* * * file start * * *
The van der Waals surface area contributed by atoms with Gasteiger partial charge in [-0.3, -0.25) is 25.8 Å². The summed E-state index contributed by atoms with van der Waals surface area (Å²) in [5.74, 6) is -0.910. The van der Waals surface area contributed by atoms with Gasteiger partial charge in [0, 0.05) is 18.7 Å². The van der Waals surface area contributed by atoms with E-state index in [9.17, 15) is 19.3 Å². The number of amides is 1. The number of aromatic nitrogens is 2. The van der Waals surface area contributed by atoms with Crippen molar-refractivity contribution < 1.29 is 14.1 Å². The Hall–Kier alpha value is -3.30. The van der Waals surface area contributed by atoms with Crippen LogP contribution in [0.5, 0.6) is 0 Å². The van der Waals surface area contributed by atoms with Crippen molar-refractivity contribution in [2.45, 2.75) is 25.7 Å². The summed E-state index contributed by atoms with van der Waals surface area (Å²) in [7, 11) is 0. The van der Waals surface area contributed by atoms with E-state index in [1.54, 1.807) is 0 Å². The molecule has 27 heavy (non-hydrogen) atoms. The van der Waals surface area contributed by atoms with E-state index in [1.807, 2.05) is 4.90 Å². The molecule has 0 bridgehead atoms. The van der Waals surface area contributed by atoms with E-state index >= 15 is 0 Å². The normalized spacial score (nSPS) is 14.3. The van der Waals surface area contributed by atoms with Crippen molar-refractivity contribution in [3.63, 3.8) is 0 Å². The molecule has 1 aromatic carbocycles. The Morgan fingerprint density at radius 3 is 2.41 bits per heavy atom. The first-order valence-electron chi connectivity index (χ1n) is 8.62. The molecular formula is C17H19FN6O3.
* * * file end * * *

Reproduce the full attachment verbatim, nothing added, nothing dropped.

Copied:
The van der Waals surface area contributed by atoms with Gasteiger partial charge in [-0.3, -0.25) is 25.8 Å². The summed E-state index contributed by atoms with van der Waals surface area (Å²) in [5.74, 6) is -0.910. The van der Waals surface area contributed by atoms with Gasteiger partial charge in [0, 0.05) is 18.7 Å². The van der Waals surface area contributed by atoms with E-state index in [9.17, 15) is 19.3 Å². The number of amides is 1. The number of aromatic nitrogens is 2. The van der Waals surface area contributed by atoms with Crippen molar-refractivity contribution < 1.29 is 14.1 Å². The Hall–Kier alpha value is -3.30. The van der Waals surface area contributed by atoms with Crippen LogP contribution in [0.5, 0.6) is 0 Å². The van der Waals surface area contributed by atoms with Crippen molar-refractivity contribution in [2.45, 2.75) is 25.7 Å². The summed E-state index contributed by atoms with van der Waals surface area (Å²) in [7, 11) is 0. The van der Waals surface area contributed by atoms with E-state index in [1.54, 1.807) is 0 Å². The molecule has 27 heavy (non-hydrogen) atoms. The van der Waals surface area contributed by atoms with E-state index in [1.807, 2.05) is 4.90 Å². The molecule has 0 bridgehead atoms. The van der Waals surface area contributed by atoms with E-state index >= 15 is 0 Å². The normalized spacial score (nSPS) is 14.3. The van der Waals surface area contributed by atoms with Crippen molar-refractivity contribution in [3.63, 3.8) is 0 Å². The molecule has 1 aromatic carbocycles. The Morgan fingerprint density at radius 3 is 2.41 bits per heavy atom. The first-order valence-electron chi connectivity index (χ1n) is 8.62. The molecular formula is C17H19FN6O3.